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Copyright (c) 2006-2014 MindTouch Inc.
This file and accompanying files are licensed under the MindTouch Master Subscription Agreement (MSA).
At any time, you shall not, directly or indirectly: (i) sublicense, resell, rent, lease, distribute, market, commercialize or otherwise transfer rights or usage to: (a) the Software, (b) any modified version or derivative work of the Software created by you or for you, or (c) MindTouch Open Source (which includes all non-supported versions of MindTouch-developed software), for any purpose including timesharing or service bureau purposes; (ii) remove or alter any copyright, trademark or proprietary notice in the Software; (iii) transfer, use or export the Software in violation of any applicable laws or regulations of any government or governmental agency; (iv) use or run on any of your hardware, or have deployed for use, any production version of MindTouch Open Source; (v) use any of the Support Services, Error corrections, Updates or Upgrades, for the MindTouch Open Source software or for any Server for which Support Services are not then purchased as provided hereunder; or (vi) reverse engineer, decompile or modify any encrypted or encoded portion of the Software.
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|Formaldehyde is added to the beaker inside a fume hood. |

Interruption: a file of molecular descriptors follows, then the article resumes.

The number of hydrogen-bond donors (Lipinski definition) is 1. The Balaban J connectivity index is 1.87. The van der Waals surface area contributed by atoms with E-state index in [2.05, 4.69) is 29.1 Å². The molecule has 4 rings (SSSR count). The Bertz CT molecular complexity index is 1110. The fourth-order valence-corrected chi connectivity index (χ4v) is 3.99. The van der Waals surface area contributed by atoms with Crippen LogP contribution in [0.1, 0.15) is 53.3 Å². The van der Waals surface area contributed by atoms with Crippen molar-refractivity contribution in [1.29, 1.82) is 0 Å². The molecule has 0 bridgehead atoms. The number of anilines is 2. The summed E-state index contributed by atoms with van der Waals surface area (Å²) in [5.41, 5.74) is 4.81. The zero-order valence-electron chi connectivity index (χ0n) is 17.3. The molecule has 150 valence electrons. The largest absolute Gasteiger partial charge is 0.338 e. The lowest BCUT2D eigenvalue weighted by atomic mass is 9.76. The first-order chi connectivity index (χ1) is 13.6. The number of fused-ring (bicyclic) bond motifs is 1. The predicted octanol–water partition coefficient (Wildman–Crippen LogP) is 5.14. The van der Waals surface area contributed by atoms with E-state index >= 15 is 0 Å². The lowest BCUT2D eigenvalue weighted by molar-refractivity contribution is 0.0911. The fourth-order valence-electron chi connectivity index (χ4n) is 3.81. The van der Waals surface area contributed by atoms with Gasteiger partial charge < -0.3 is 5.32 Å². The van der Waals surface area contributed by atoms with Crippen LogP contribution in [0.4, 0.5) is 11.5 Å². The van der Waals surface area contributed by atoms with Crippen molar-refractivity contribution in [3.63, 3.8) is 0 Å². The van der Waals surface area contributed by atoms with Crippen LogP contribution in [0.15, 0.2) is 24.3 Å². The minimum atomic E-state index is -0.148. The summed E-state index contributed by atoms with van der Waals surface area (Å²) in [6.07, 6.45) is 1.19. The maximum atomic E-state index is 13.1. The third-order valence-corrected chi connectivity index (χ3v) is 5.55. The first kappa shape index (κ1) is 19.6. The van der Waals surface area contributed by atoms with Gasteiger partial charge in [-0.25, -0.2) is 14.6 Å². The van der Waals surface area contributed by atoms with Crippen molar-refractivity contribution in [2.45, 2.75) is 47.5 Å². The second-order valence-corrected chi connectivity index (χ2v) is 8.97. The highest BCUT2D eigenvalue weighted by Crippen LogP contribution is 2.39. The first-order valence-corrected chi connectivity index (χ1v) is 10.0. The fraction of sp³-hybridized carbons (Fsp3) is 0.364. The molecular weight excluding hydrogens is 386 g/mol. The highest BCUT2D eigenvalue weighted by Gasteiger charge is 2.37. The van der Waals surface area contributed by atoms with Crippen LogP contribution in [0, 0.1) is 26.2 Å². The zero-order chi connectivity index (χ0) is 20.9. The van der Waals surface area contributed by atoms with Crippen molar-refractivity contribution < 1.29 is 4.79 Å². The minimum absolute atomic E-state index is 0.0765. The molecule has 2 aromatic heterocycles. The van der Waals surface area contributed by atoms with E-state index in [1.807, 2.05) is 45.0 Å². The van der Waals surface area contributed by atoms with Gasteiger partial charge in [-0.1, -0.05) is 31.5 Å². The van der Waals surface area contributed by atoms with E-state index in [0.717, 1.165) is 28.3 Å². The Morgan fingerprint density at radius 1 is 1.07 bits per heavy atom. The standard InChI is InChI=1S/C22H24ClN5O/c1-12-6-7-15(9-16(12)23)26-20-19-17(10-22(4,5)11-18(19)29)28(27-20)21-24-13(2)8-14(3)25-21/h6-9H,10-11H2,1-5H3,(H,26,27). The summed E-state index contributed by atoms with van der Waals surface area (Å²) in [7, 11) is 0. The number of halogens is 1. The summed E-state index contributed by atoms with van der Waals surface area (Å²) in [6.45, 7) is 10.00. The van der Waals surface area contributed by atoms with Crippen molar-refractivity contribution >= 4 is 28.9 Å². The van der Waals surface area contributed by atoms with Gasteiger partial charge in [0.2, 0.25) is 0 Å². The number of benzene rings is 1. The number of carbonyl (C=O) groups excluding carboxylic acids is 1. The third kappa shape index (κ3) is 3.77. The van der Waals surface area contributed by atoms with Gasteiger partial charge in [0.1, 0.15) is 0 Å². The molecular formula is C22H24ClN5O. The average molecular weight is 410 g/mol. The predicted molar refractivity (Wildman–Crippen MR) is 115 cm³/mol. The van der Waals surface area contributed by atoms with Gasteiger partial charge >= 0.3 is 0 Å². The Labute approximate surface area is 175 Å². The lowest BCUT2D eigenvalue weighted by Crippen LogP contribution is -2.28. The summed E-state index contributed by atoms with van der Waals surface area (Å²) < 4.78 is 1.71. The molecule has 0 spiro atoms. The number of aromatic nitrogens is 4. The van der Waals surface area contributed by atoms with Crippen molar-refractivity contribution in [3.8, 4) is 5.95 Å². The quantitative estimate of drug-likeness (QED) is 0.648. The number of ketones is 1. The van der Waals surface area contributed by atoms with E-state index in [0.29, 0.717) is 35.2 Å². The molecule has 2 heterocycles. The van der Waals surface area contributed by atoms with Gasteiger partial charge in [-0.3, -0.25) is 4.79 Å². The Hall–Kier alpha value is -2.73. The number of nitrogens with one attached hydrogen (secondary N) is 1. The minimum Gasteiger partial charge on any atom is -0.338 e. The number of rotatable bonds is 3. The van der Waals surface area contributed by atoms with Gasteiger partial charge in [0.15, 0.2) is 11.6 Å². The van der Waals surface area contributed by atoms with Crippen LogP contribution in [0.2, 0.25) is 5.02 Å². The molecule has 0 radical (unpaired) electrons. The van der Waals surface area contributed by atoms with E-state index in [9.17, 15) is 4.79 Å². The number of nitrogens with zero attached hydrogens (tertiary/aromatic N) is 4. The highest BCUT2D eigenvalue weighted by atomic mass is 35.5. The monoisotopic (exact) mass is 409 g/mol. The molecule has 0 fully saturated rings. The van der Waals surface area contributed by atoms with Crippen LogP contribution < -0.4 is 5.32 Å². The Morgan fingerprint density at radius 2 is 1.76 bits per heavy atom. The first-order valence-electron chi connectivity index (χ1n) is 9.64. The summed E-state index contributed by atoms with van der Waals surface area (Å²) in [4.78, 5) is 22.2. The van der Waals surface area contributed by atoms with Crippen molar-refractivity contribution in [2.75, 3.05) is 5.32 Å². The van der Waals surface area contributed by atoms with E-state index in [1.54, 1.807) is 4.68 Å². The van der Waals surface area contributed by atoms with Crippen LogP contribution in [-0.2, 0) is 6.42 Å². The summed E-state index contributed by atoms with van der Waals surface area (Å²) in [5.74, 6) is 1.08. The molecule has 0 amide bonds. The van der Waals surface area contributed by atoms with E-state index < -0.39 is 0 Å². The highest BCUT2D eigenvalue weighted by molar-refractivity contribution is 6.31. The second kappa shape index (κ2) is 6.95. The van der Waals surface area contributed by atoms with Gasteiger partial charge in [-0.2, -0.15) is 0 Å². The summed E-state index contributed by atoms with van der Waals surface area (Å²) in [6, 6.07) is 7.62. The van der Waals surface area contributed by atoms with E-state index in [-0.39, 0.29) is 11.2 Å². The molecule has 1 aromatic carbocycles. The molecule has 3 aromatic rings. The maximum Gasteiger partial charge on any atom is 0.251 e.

Aniline hydrochloride (C6H5NH3Cl) is rapidly added.
The polymer expands out of the beaker, along with a prodigious amount of heat.
This reaction is highly exothermic, but that is not why the plastic produced is referred to as "thermoset".
Bakelite is a space-network polymer. Unlike linear and branched polymers, which are composed of long molecules that make them more or less crystalline, space-network polymers are highly and irregularly cross-linked throughout the structure. The sheer extent of the cross-linking means that a sample of the material is essentially one gigantic molecule.
Although heat softens and melts linear and branched polymers, heating does not soften space-network polymers because such a softening would require the breaking of covalent bonds. In fact, heating usually produces additional cross-linking in these polymers, making them harder. It is for this reason that space-network polymers, such as bakelite, are called thermoset plastics.
An NSF funded Project